BOARDS OF DIRECTORS' USE OF FINANCIAL RATIOS
By Shawn Williams, CPA, FHFMA – Audit Senior Manager
As a current board member for several not-for-profit organizations, my fellow board members and executives seek my advice when reviewing and dissecting financial reports. CPAs are highly preferred during annual board recruitment due to their knowledge of finances, taxes, and accounting standards; however the non-finance volunteers serving on the board of directors can apply financial ratios in order to summarize reporting into logical, measureable data.
Take for instance the Days Cash on Hand ratio:
This ratio calculates the number of days in expenses or asks the question, "If business was to stop today, how many days could operations continue without running out of cash?" The general target is 180 days, or 6 months, but the size of the organization (or company) and industry served also has an impact on the measurement. Shooting for 90 days for a not-for-profit is a great first step to building a stronger reserve to weather the bad times. Corporations that have reserves in excess of 360 days, such as Apple, can become more strategic where innovation and acquisitions can be very prosperous.
For shareholders or board members of not-for-profits, the Return on Net Assets (equity) can be a reflection of the amount of return on $1 of net assets or better yet, "What did $1 of net assets earn for the fiscal or calendar year?"
The net income will include both operating and non-operating revenues and can be severely impacted, either positively or negatively, if there are any assets invested in the financial markets. Obviously, the desired return is positive, but to keep pace with inflation and the market, the desired position is at least 5%. Remember, this ratio uses the net income (or bottom line) for all operating and non-operating activities. To that end, the last ratio in this set of analysis and one that may be considered as most imperative is the Operating Margin.
This key standard measures the return on operations and may be broken down even further to analyze operations by department or service line. In order to fund operations and the expenses incurred, a 3% margin will allow necessary coverage with room to build additional reserves. Organizations have an even more challenging time in the wake of healthcare reform and changes in health insurance, reimbursement reductions, and sequestration.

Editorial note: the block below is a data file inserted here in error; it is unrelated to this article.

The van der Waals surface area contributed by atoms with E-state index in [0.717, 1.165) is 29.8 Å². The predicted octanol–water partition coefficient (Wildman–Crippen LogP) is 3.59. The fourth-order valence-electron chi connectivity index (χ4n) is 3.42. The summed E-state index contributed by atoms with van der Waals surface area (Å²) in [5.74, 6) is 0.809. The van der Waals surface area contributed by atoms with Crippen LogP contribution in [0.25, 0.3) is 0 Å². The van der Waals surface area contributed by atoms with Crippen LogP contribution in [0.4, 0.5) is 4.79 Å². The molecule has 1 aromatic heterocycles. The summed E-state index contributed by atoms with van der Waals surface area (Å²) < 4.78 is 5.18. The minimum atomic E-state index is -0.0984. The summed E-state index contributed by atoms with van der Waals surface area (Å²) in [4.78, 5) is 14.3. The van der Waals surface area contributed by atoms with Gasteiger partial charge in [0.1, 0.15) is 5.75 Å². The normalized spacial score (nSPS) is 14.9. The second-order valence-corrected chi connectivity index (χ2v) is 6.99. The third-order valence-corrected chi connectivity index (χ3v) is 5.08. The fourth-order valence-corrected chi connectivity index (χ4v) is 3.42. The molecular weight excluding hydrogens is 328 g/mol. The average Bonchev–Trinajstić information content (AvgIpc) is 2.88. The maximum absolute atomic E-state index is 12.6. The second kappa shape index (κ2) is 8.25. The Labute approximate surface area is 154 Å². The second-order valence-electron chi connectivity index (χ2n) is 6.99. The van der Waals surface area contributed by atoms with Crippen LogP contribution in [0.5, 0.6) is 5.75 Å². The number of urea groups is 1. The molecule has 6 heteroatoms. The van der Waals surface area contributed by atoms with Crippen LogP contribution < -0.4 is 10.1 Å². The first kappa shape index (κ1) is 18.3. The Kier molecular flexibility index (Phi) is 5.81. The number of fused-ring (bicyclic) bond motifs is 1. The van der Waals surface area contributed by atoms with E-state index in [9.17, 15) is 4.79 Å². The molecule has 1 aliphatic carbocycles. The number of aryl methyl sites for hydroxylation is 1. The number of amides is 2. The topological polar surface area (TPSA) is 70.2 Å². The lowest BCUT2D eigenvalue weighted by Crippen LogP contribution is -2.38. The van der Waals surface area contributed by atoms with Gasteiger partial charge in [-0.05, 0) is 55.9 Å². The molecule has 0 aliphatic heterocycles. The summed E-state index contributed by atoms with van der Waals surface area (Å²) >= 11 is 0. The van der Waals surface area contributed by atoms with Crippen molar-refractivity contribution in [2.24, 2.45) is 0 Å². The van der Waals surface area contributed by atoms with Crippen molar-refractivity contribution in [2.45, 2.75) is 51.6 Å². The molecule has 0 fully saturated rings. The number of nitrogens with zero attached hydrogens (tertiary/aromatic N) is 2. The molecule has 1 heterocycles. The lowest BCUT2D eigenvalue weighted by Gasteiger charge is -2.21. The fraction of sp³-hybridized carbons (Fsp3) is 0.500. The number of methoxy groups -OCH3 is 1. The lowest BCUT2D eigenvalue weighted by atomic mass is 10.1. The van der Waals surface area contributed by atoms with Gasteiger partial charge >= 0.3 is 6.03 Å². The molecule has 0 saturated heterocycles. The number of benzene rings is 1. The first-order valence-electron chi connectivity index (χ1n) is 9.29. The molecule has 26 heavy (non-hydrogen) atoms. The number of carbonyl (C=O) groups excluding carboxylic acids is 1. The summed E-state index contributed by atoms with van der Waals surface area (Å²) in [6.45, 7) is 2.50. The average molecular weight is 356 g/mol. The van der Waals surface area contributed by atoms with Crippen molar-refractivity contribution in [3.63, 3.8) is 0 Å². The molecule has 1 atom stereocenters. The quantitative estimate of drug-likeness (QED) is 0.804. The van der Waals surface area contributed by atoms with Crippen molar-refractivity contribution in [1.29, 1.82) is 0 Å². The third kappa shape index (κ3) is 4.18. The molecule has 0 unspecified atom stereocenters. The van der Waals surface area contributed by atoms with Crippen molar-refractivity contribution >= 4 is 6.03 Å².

When calculating the above ratios, benchmark your organization against others in the industry and competitors while ensuring that your organization's trend is of upmost importance. These metrics will guide the board in developing strategies around which revenue sources to continue building or discontinue, where expense control is needed, and possible financing alternatives, while staying focused on serving the organization's mission.
If you have any questions regarding the article above or any other issue affecting your not-for-profit organization please contact your Blue & Co. advisor or e-mail us at email@example.com or call us at 800-717-BLUE
Please visit our website at http://www.blueandco.com for more information regarding the services we provide.
CIRCULAR 230 DISCLOSURE: To ensure compliance with recently-enacted U.S. Treasury Department Regulations, we are now required to advise you that, unless otherwise expressly indicated, any federal tax advice contained in this communication, including any attachments, is not intended or written by us to be used, and cannot be used, by anyone for the purpose of avoiding federal tax penalties that may be imposed by the federal government or for promoting, marketing or recommending to another party any tax-related matters addressed herein.